Olympic sports are always on a world stage, and this year more than ever, the eventing competition needed to be a success. Preparing a cross-country course of Olympic proportions in an environment where the weather could all too easily have been disastrous, as well as allowing for nations of various skills and abilities, was a massive undertaking that came off amazingly well.
It all came down to a jump-off for the gold medal, Aug. 21, between Eric Lamaze of Canada and Rolf-Goran Bengtsson of Sweden. They were the only riders to post clear rounds over both courses of the individual Olympic show jumping final in Hong Kong, China.
By the time Lamaze entered the arena, he knew he’d only need to jump clear to best Bengtsson, who’d already had a rail. Lamaze just put the pedal down coming to the final wall. “I basically went as fast as I could and hoped that even if I knocked it we’d be faster,” he said.
Denis Lynch said he can explain how Latinus tested postive for capsaicin, the banned substance that prevented him and three other riders from competing in the individual show jumping final at the Olympic Games, Aug. 21 in Hong Kong, China.
He commonly applies a topical substance called Equi-block to his horse's back to loosen the muscles before working, he said. The label on the bottle he produced read, "Contains capsaicin—will not test."
Any hope for a close race for the gold medal between Isabell Werth and Anky van Grunsven slipped away tonight, Aug. 19, when Satchmo resisted again in the piaffe, as he’d done three nights earlier in the Grand Prix Special. The mistake opened the door for van Grunsven, who specializes in freestyle with her Salinero, and she welcomed the opportunity.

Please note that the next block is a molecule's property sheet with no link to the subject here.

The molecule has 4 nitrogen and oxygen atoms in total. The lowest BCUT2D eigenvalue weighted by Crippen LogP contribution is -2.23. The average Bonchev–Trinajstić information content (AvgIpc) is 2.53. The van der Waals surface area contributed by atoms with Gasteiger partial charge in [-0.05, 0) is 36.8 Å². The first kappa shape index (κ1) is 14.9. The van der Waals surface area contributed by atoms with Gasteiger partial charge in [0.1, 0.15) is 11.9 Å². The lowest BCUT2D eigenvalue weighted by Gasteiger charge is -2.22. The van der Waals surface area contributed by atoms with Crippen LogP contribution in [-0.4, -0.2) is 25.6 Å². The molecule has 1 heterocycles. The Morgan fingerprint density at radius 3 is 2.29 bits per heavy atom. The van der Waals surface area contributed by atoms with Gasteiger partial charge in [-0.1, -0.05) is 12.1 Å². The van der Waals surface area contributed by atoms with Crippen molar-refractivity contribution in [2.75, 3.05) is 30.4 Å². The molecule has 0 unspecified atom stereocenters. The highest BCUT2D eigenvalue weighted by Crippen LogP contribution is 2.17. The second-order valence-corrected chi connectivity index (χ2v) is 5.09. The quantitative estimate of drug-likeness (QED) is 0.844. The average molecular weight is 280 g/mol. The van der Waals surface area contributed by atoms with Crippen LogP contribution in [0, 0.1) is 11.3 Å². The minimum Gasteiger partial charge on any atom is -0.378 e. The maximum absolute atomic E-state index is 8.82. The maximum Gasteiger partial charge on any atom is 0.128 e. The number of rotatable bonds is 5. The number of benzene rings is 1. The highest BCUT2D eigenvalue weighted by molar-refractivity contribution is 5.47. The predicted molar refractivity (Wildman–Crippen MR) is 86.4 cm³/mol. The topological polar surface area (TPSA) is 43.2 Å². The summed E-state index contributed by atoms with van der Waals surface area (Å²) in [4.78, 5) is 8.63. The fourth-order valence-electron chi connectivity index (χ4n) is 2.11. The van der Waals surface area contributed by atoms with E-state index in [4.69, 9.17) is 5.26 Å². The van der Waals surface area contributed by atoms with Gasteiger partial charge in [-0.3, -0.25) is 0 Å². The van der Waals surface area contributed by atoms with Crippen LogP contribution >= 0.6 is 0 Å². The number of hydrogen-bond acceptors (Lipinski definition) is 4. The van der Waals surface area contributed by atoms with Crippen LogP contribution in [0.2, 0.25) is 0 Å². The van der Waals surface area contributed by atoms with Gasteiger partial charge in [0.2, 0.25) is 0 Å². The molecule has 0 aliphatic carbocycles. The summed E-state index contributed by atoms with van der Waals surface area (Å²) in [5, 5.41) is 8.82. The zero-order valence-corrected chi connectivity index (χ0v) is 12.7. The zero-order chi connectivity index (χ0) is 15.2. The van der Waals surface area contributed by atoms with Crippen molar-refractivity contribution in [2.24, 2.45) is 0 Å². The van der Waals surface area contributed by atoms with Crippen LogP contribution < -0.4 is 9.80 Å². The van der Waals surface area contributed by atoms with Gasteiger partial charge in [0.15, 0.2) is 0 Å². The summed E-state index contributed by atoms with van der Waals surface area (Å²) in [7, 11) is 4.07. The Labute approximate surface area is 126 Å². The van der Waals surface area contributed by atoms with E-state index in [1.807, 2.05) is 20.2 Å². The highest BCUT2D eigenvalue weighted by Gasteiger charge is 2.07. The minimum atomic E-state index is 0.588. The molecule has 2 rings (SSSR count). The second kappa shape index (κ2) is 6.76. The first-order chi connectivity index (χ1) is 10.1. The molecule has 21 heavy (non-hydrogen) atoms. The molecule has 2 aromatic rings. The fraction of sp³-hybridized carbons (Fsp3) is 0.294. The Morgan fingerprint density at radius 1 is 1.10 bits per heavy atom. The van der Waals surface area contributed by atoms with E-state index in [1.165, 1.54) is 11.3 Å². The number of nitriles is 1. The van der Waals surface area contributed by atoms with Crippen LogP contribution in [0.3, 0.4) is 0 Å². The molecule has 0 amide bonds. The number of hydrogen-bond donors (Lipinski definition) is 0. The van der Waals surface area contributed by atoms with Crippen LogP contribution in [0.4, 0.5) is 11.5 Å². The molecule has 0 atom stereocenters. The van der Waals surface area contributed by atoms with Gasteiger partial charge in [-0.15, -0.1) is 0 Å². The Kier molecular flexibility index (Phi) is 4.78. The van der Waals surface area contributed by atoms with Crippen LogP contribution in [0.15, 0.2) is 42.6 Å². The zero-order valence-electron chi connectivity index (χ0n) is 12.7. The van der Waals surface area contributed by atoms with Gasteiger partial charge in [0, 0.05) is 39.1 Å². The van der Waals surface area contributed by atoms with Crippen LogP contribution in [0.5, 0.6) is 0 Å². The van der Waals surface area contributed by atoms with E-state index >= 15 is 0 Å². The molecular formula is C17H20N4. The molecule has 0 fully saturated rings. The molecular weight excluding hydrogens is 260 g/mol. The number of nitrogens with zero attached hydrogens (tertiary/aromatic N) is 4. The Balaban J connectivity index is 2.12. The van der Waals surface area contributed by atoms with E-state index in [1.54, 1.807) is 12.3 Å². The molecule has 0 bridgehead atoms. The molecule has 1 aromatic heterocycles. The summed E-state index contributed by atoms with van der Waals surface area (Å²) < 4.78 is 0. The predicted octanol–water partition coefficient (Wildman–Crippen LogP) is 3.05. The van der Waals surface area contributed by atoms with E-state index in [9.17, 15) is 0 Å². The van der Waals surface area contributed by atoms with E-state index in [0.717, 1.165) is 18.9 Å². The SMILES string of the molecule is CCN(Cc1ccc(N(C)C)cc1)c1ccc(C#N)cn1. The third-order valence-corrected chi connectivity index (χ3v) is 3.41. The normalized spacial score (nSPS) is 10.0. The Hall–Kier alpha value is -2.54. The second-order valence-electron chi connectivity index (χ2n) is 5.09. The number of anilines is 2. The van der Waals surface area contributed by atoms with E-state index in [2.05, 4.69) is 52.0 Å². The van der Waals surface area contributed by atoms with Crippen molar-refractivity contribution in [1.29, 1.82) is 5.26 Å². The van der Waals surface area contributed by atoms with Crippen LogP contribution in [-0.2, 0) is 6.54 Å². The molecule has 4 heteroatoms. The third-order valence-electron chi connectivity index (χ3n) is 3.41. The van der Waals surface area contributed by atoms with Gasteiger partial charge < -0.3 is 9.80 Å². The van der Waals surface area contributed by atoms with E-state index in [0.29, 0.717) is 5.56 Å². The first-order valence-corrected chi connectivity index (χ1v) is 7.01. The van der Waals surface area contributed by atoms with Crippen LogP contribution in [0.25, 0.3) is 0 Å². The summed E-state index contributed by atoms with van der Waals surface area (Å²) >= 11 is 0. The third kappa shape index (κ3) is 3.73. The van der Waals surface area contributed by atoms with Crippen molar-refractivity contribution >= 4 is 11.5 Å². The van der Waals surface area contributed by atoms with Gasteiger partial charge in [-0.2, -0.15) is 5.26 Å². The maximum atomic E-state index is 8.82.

Heike Kemmer finished third aboard Bonaparte, just ahead of Steffen Peters and Ravel.
The U.S. team prevailed for the gold medal in a jump-off against Canada, whose team fought back today, Aug. 18, despite having to withdraw Mac Cone’s horse, Ole, due to an injury. Norway jumped up to the bronze in an unprecedented achievement for their riders in Hong Kong, China.
“Not only was it an exclamation point for the U.S. but for North America, maybe the best day in our sport for North America,” said McLain Ward, lead-off rider for the U.S team.
The U.S. show jumping team stands tied for first with Switzerland, on 12 faults, after the first round of team competition, Aug. 17 in Hong Kong, China, despite uncharacteristic trouble for Beezie Madden and Authentic. The Swedish team is third (13), and Great Britain and Canada are tied for fourth (16).
Although the timer on the arena Jumbotron read "-1" when Heike Kemmer of Germany entered the arena last night to start her Grand Prix Special, Aug. 16 in Hong Kong, China, FEI delegate Mariette Withages said she actually entered within the 45 seconds allowed after the bell is rung.
"It was borderline, but she still had 1 second left," said Withages. "One of the volunteers hit a button, and the system recognized that as a bug, and it became -1 on the scoreboard. We went to the broadcasting and could really see that she had come in on time. It was close, but it was in time."
The top riders in dressage proved that even they can make mistakes in the Grand Prix Special of the Olympic Games, Aug. 16 in Hong Kong, China.
Throughout Satchmo’s trotwork, Isabell Werth of Germany was earning scores in the low 80s, far ahead of her competitors, but when she went into her first piaffe, the unthinkable happened as Satchmo performed six or seven steps, then reared up and began backing up for several steps.
Dutch rider Imke Schellekens-Bartels made the difficult decision to withdraw Sunrise from the Olympic dressage competition prior to the Grand Prix Special. Schellekens-Bartels and Sunrise helped the Dutch take team silver with a Grand Prix test that scored 70.87 percent. She was ranked fifth in the Grand Prix individually, though riders will start the Special and freestyle for the individual competition with a clean slate.
A thorough examination by U.S. team veterinarian Dr. Rick Mitchell determined that Brentina is sound and well, despite scoring a 63.00 percent, the lowest score of her career, with Debbie McDonald in the Grand Prix at the 2008 Olympic Games in Hong Kong, China, Aug. 14.